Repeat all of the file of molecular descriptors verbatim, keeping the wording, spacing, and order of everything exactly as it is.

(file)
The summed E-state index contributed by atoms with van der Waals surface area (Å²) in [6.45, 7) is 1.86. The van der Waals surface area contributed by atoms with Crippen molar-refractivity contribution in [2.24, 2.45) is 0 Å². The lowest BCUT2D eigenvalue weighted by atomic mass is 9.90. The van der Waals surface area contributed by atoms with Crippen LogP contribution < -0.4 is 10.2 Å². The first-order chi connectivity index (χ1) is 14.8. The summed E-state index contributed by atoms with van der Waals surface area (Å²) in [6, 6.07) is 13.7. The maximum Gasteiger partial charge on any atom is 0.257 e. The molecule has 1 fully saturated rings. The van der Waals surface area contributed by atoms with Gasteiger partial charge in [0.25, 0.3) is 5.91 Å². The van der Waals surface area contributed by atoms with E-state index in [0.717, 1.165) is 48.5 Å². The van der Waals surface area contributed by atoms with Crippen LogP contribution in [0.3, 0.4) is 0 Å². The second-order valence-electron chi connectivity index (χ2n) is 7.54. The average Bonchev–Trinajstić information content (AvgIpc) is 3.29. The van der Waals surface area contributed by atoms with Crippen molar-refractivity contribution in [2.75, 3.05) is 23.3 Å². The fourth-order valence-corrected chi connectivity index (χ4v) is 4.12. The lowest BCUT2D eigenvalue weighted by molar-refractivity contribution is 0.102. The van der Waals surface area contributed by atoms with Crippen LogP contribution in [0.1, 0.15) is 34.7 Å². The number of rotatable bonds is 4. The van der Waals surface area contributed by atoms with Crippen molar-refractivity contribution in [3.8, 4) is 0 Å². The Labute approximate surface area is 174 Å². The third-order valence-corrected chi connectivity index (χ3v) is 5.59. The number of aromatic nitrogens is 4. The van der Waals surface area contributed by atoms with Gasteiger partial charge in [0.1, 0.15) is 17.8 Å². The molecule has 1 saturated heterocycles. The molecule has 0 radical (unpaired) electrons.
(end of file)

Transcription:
The summed E-state index contributed by atoms with van der Waals surface area (Å²) in [6.45, 7) is 1.86. The van der Waals surface area contributed by atoms with Crippen molar-refractivity contribution in [2.24, 2.45) is 0 Å². The lowest BCUT2D eigenvalue weighted by atomic mass is 9.90. The van der Waals surface area contributed by atoms with Crippen LogP contribution < -0.4 is 10.2 Å². The first-order chi connectivity index (χ1) is 14.8. The summed E-state index contributed by atoms with van der Waals surface area (Å²) in [6, 6.07) is 13.7. The maximum Gasteiger partial charge on any atom is 0.257 e. The molecule has 1 fully saturated rings. The van der Waals surface area contributed by atoms with Gasteiger partial charge in [0.25, 0.3) is 5.91 Å². The van der Waals surface area contributed by atoms with E-state index in [0.717, 1.165) is 48.5 Å². The van der Waals surface area contributed by atoms with Crippen LogP contribution in [0.3, 0.4) is 0 Å². The second-order valence-electron chi connectivity index (χ2n) is 7.54. The average Bonchev–Trinajstić information content (AvgIpc) is 3.29. The van der Waals surface area contributed by atoms with Crippen molar-refractivity contribution in [2.75, 3.05) is 23.3 Å². The fourth-order valence-corrected chi connectivity index (χ4v) is 4.12. The lowest BCUT2D eigenvalue weighted by molar-refractivity contribution is 0.102. The van der Waals surface area contributed by atoms with Crippen LogP contribution in [0.1, 0.15) is 34.7 Å². The number of rotatable bonds is 4. The van der Waals surface area contributed by atoms with Crippen molar-refractivity contribution in [3.8, 4) is 0 Å². The Labute approximate surface area is 174 Å². The third-order valence-corrected chi connectivity index (χ3v) is 5.59. The number of aromatic nitrogens is 4. The van der Waals surface area contributed by atoms with Gasteiger partial charge in [0.1, 0.15) is 17.8 Å². The molecule has 1 saturated heterocycles. The molecule has 0 radical (unpaired) electrons.